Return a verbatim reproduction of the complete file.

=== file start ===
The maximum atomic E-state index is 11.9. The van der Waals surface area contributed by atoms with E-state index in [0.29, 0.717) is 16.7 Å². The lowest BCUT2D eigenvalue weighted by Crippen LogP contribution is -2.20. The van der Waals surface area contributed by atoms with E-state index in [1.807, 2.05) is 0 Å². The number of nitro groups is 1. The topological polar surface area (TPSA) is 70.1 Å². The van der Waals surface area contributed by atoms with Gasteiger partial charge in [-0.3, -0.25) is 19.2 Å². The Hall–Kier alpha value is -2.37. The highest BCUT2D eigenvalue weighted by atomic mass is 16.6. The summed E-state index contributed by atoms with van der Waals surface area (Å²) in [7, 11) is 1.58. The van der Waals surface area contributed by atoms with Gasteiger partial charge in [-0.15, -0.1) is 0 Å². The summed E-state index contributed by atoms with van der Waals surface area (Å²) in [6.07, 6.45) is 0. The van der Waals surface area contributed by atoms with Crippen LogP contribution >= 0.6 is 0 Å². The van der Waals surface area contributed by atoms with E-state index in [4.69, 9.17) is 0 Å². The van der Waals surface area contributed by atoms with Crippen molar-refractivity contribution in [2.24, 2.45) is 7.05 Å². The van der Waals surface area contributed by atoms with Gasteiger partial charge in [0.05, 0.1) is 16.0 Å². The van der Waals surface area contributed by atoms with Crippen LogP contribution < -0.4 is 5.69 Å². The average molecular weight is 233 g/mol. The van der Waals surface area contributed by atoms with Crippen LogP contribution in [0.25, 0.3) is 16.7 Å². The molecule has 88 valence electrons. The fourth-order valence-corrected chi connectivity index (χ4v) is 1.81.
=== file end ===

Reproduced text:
The maximum atomic E-state index is 11.9. The van der Waals surface area contributed by atoms with E-state index in [0.29, 0.717) is 16.7 Å². The lowest BCUT2D eigenvalue weighted by Crippen LogP contribution is -2.20. The van der Waals surface area contributed by atoms with E-state index in [1.807, 2.05) is 0 Å². The number of nitro groups is 1. The topological polar surface area (TPSA) is 70.1 Å². The van der Waals surface area contributed by atoms with Gasteiger partial charge in [-0.3, -0.25) is 19.2 Å². The Hall–Kier alpha value is -2.37. The highest BCUT2D eigenvalue weighted by atomic mass is 16.6. The summed E-state index contributed by atoms with van der Waals surface area (Å²) in [7, 11) is 1.58. The van der Waals surface area contributed by atoms with Gasteiger partial charge in [-0.15, -0.1) is 0 Å². The summed E-state index contributed by atoms with van der Waals surface area (Å²) in [6.07, 6.45) is 0. The van der Waals surface area contributed by atoms with Crippen LogP contribution >= 0.6 is 0 Å². The van der Waals surface area contributed by atoms with E-state index in [4.69, 9.17) is 0 Å². The van der Waals surface area contributed by atoms with Crippen molar-refractivity contribution in [2.24, 2.45) is 7.05 Å². The van der Waals surface area contributed by atoms with Gasteiger partial charge in [0.05, 0.1) is 16.0 Å². The van der Waals surface area contributed by atoms with Crippen LogP contribution < -0.4 is 5.69 Å². The average molecular weight is 233 g/mol. The van der Waals surface area contributed by atoms with Crippen LogP contribution in [0.25, 0.3) is 16.7 Å². The molecule has 88 valence electrons. The fourth-order valence-corrected chi connectivity index (χ4v) is 1.81.